Improvements could allow Farragut range to reopen
Fish and Game addressing court’s noise, safety concerns
Farragut State Park’s shooting range could reopen next year with soundproofing designed to muffle the whine of rifle shots and safety barriers to block errant bullets.
The range, which dates to Farragut’s days as a World War II naval training station, was closed by a 2007 court order. Neighbors challenged a $3.6 million range expansion proposed by the Idaho Department of Fish and Game, arguing that the current range failed to meet safety standards. Nearby residents testified that bullets whizzed overhead and struck their homes. They also complained about noise.
“When the range was active, especially on the weekends, it was boom-boom-boom,” said Harvey Richman, an attorney who lives nearby and represented the Citizens Against Range Expansion.
Fish and Game officials scaled back expansion plans and are working to bring the range into compliance, said Chip Corsi, regional supervisor in Coeur d’Alene.
Nearly $270,000 has been spent on perimeter fencing, warning signs and earthen berms designed to absorb sound. Next year, the department will spend as much as $125,000 on improvements including steel baffles to stop bullets from leaving the range.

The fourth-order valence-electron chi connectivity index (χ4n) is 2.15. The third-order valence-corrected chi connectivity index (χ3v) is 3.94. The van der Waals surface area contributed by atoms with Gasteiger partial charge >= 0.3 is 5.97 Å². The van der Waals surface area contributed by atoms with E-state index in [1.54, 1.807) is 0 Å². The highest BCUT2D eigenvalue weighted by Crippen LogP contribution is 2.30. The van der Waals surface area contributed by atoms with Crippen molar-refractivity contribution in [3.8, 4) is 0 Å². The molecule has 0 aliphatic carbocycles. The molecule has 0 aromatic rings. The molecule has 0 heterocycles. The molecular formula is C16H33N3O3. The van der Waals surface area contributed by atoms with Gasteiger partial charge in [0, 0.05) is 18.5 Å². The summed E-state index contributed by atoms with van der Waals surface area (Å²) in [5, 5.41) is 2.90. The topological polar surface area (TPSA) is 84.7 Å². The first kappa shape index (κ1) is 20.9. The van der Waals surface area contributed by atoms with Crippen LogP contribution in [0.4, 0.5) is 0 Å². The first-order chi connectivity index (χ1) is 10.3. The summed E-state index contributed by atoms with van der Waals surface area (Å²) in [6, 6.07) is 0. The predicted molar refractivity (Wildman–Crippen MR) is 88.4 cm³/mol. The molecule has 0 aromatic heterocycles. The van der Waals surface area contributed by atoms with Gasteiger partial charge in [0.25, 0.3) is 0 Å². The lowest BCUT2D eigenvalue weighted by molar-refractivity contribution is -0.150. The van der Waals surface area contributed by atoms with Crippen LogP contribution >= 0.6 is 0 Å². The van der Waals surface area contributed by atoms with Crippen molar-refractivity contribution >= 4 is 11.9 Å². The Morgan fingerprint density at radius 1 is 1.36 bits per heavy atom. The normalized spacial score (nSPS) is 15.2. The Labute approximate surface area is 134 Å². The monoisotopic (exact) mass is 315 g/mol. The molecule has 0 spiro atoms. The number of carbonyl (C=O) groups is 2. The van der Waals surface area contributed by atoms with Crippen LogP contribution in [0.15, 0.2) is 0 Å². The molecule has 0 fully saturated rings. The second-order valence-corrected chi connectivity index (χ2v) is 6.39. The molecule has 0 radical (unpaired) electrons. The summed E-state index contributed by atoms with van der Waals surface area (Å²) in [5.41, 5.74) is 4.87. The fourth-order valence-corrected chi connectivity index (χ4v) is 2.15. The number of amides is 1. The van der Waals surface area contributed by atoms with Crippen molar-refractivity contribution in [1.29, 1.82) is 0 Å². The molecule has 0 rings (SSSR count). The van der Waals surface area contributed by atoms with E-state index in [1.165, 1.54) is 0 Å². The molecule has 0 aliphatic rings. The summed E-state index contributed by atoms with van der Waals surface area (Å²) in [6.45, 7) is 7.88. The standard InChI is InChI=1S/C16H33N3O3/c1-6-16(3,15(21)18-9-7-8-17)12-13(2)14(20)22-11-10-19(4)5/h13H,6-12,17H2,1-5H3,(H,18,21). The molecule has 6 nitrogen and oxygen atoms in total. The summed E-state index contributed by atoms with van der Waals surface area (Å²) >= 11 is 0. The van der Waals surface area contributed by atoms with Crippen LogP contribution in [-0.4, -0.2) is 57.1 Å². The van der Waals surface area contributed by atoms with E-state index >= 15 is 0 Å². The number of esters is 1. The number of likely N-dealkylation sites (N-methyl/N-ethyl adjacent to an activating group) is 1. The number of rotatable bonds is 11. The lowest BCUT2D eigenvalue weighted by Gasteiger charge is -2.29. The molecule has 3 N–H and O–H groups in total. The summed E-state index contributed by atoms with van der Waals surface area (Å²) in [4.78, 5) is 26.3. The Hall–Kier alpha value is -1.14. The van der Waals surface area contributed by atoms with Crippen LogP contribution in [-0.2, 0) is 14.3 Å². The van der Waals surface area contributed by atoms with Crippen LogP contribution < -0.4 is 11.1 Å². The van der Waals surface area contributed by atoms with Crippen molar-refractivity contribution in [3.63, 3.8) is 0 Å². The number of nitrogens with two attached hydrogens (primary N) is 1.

When a 100-yard target range is complete, technicians will run tests to measure noise levels, Corsi said. Eventually, the department wants to add target ranges of 50 yards and 200 yards.
“The court order says that we address it and fix it or we don’t have a range,” Corsi told about three dozen skeptical neighbors who attended a Monday night briefing at the Bayview Community Center.
In his ruling, 1st District Court Judge John Mitchell prohibited the range from reopening until bullets could be contained on-site. Mitchell also set an annual limit of 500 “user days” for the shooting range, unless the noise falls below nuisance levels.
The Idaho Legislature later adopted a 64-decibel noise limit for shooting ranges. The noise limit came from Arizona, where Corsi said it’s helping shooting ranges in rural areas co-exist with encroaching subdivisions.
At Monday’s meeting, many neighbors said they’ve enjoyed the peace since Farragut’s shooting range closed nearly two years ago. However, reopening the range is a Fish and Game priority.
“It’s important for hunter recruitment and retention,” Corsi said. Fish and Game generates most of its revenue from sales of hunting and fishing licenses.
The range’s scaled-back master plan eliminates a shotgun range, separate pistol range and 600-yard competition range. But, Corsi said, it will still serve “folks who want to sight their rifle before hunting season” and kids taking hunter safety classes.
Jon Harwood, who lives near Athol, was one of two local residents who spoke in favor of reopening Farragut’s range. People need a designated shooting area, “or they’ll be shooting all over,” he said during Monday’s meeting.
Harwood said the Farragut range is popular among the area’s sportsmen. “For every one of you,” he told the crowd, “I could find 100 people who want the range to reopen.”
Contact Becky Kramer at (208) 765-7122 or by e-mail at firstname.lastname@example.org.